Before you resign yourself to drafting up small house plans, think innovatively about how you can make a large house work on a small lot.
If you take a stroll through any of the older neighborhoods in your city – older meaning mid-century or earlier – you will notice something about the homes: the lots are all big, but the houses tend to be a bit on the smaller side, with large yards. Fast forward a couple of decades and you’ll notice that houses started to get bigger, much bigger. Lots were still fairly large, so there was still decent yard space, but houses began running over two thousand square feet, even in fairly modest middle-class neighborhoods. Since then, the story has changed yet again. Due to population expansion in many major cities, new homes are being built on smaller and smaller lots. So what does this mean for you when you’re planning on having a home built? Can you only look at small house plans? Or will you be able to somehow manage something a little bigger?
Well, in a way yes, and in a way no. There are still larger lots available in more affluent areas, so if you can afford to live in one of those neighborhoods, you can scrap the small house plans and build something bigger. If you can’t afford the richer areas of your city and are looking in a more standard, middle-class neighborhood, you might not be able to plan a house that appears large or has a high square footage, but you can still build something much bigger and more elaborate than your basic small home. Bungalows might be a popular choice right now, as are split-level homes, which, despite being built upward, still must cover a large surface area, otherwise all those half-floors would simply be too small to be practical. However, on a newer, smaller lot, those might not be options, but before you give up and start drafting up small house plans, consider your other options.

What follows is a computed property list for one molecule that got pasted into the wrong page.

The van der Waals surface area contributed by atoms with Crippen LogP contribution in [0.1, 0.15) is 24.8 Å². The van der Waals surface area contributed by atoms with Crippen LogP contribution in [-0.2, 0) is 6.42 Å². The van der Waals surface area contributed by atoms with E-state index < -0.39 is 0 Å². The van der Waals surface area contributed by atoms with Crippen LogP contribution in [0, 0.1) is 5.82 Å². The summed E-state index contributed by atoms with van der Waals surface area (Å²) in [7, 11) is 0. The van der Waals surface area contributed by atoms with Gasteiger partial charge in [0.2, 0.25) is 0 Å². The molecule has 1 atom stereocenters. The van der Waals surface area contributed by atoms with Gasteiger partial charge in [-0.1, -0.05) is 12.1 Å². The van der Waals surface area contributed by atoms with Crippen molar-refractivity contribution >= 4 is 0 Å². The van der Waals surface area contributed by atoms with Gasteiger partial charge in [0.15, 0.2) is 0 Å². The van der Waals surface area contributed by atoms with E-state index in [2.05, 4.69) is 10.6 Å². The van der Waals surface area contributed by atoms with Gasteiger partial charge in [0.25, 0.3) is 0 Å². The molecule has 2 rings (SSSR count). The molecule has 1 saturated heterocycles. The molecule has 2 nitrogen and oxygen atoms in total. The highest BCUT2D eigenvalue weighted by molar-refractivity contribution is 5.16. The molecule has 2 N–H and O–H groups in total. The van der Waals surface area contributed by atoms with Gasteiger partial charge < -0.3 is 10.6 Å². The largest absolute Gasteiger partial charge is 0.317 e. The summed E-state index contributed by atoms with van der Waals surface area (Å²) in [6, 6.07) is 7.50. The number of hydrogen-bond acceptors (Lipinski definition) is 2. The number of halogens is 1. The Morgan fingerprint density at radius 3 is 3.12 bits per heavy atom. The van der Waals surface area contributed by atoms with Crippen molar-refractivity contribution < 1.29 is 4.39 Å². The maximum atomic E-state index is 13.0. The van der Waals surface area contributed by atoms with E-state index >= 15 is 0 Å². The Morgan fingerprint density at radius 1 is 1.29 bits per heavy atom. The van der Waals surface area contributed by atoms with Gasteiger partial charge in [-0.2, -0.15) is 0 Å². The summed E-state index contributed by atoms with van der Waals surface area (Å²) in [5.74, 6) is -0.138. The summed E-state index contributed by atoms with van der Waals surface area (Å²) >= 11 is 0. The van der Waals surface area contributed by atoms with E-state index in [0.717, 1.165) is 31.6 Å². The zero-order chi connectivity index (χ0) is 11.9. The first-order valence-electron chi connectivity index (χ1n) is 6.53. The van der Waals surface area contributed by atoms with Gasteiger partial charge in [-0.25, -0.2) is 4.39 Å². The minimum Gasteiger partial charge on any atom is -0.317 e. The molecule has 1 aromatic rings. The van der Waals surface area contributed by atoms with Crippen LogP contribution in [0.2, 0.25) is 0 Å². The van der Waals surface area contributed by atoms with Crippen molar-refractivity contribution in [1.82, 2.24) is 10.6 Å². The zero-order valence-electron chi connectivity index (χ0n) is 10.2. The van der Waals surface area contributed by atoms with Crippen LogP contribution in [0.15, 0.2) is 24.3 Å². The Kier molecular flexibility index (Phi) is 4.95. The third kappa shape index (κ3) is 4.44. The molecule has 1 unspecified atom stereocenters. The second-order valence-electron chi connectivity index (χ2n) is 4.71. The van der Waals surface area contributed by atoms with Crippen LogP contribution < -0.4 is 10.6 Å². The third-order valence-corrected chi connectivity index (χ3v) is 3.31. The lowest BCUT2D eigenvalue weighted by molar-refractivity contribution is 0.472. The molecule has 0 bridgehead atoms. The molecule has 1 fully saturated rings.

Why not plan for a multi-story home? True, those aren’t done very often anymore, but they can be beautiful, sophisticated, and perfectly modest homes. You will have to be careful when making the plans, though. You want to make sure you really consider where you would like everything to be. It might seem simple to just take small house plans and throw on another floor, but unfortunately it’s not quite so simple. You’ll have to consider whether you want all bedrooms on the upper level, or if you’ll need one or more on the main level. You also have to think about your maximum square footage per floor, and what room placements that will allow for. Also consider how many floors you’re willing to have (why stop at two?), window placement (for privacy), and whether the neighborhood has restrictions on housing styles. In all of these considerations, the size of your family, your propensity for keeping company, your decorative taste, and your physical health will all be considerations.
Despite the work involved in changing your small house plans to multi-storey house plans, it will be worth the effort when you live in the neighborhood of your dreams, without compromising the house of your dreams.